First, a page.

Saturday, July 11, 2015

Feliz (for lease) Downtown; The Americans - photos by Robert Frank; Rowboat; Tilt, etc.; Raccoon RIP at last













Pictures are:

a.  Regular Farmers Market mascot
b.  Bearback rider
c.  Guthrie guitar
d.  Walker recall office
e.  Rotunda under which the sewer raccoons
have their principle meeting place,
f.   Crow on Odd Fellows skylight
g.  Waukesha special forces serve search warrant
on early morning five points site with shields, rifles,
flash grenade, vests, ear plugs etc. - 7/14
h.  Ibid, made one arrest
i. Farmers Market morels
j.  'Birdhouse' roof finials across the five points street
k.  Mourning dove feeds in the rain
l.  Jesus Saves Friday Night Live 7/15



The Prairieville Luxury Apartments (Berg) agency
began showing their brand new, just constructed
upper units for lease this week - right on schedule.

Across the street
reposes the former McCoy's department store.
We remember that excellent store from our childhood.
We used to purchase our Official Boy Scout
uniforms there and other Official BSA paraphernalia.
(Hatchets, compasses, nesting cooking kits, Official manuals....)

The clerks would send the money to the secured 2nd floor office
via pneumatic tubes which were placed around the store
at the cash registers.
We could see the cannisters get vacuumed up 
the transparent tunnels over our heads.

Robberies were tough there.

That property, also owned by Berg Management Co.,
has been  'For Lease For Years'.

So there is a new apartment building looking for upscale
tenantry riding the crest of a wave
yet to break fully on South Street.

Let's hope occupants are found for these buildings
by Xmas 2015.

My bet is on Berg to pull the rabbit out of the McCoys chapeau!


Frank, Robert THE AMERICANS 1958

First published in France in 1958, then in the United States in 1959, Robert Frank's The Americans changed the course of twentieth-century photography. In 83 photographs, Frank looked beneath the surface of American life to reveal a people plagued by racism, ill-served by their politicians and rendered numb by a rapidly expanding culture of consumption. Yet he also found novel areas of beauty in simple, overlooked corners of American life. And it was not just his subject matter--cars, jukeboxes and even the road itself--that redefined the icons of America; it was also his seemingly intuitive, immediate, off-kilter style, as well as his method of brilliantly linking his photographs together thematically, conceptually, formally and linguistically, that madeThe Americans so innovative. More of an ode or a poem than a literal document, the book is as powerful and provocative today as it was 50 years ago.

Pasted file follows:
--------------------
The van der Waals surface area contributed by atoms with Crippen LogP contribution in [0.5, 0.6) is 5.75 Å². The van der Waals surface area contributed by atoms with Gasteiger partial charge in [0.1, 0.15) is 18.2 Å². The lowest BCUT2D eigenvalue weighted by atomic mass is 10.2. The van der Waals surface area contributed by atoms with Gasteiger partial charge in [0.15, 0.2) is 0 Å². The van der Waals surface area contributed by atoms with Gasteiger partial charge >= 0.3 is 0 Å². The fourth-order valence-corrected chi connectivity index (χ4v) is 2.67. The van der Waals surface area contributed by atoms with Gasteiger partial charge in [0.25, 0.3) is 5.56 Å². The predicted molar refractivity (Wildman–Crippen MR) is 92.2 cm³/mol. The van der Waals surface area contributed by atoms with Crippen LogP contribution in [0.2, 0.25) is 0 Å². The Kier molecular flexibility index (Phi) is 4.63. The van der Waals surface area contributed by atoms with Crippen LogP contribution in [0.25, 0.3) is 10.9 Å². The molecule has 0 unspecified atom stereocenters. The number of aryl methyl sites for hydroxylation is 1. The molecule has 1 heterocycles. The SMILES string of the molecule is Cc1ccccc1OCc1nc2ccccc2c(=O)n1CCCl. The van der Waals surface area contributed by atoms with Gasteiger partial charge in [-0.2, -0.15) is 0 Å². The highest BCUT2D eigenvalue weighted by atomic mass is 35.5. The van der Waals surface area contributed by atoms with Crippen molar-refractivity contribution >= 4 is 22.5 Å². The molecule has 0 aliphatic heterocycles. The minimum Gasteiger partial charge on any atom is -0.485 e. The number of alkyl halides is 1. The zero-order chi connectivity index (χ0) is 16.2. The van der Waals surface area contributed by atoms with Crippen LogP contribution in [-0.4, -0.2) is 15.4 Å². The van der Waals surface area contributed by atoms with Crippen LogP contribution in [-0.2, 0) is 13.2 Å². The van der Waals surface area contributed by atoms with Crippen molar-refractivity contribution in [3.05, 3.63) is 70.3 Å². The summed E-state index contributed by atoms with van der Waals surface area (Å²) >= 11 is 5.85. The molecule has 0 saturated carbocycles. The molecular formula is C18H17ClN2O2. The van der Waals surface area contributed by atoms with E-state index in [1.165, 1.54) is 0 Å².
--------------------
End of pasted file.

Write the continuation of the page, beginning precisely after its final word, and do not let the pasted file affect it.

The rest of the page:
Published to accompany a major exhibition at the National Gallery of Art, the San Francisco Museum of Modern Art and the Metropolitan Museum of Art, Looking In: Robert Frank's "The Americans" celebrates the fiftieth anniversary of this prescient book. Drawing on newly examined archival sources, it provides a fascinating in-depth examination of the making of the photographs and the book's construction, using vintage contact sheets, work prints and letters that literally chart Frank's journey around the country on a Guggenheim grant in 1955-1956. Curator and editor Sarah Greenough and her colleagues also explore the roots of The Americans in Frank's earlier books, which are abundantly illustrated here, and in books by photographers Walker Evans, Bill Brandt and others. The 83 original photographs from The Americans are presented in sequence in as near vintage prints as possible. The catalogue concludes with an examination of Frank's later reinterpretations and deconstructions of The Americans, bringing full circle the history of this resounding entry in the annals of photography.
This richly illustrated paperback edition of Looking In: Robert Frank's "The Americans" contains several engaging essays by curator Sarah Greenough that explore the roots of this seminal book, Frank's travels on a Guggenheim fellowship, the sequencing of The Americans and the book's impact on his later career. In addition, essays by Anne Wilkes Tucker, Stuart Alexander, Martin Gasser, Jeff L. Rosenheim, Michel Frizot and Luc Sante offer focused analyses of Frank's relationship with Louis Faurer, Edward Steichen, Gotthard Schuh, Walker Evans, Robert Delpire and Jack Kerouac, while Philip Brookman writes about his work with Frank on several exhibitions in the last 30 years. This paperback edition also reproduces many of Frank's earlier photographic sequences, as well as all of the photographs in The Americans and selected later works


Ed note:

Let us not forget
in Delafield WI
the American Legionaires
have an annual community
 Raccoon Feed.

It garners much press.
We said this: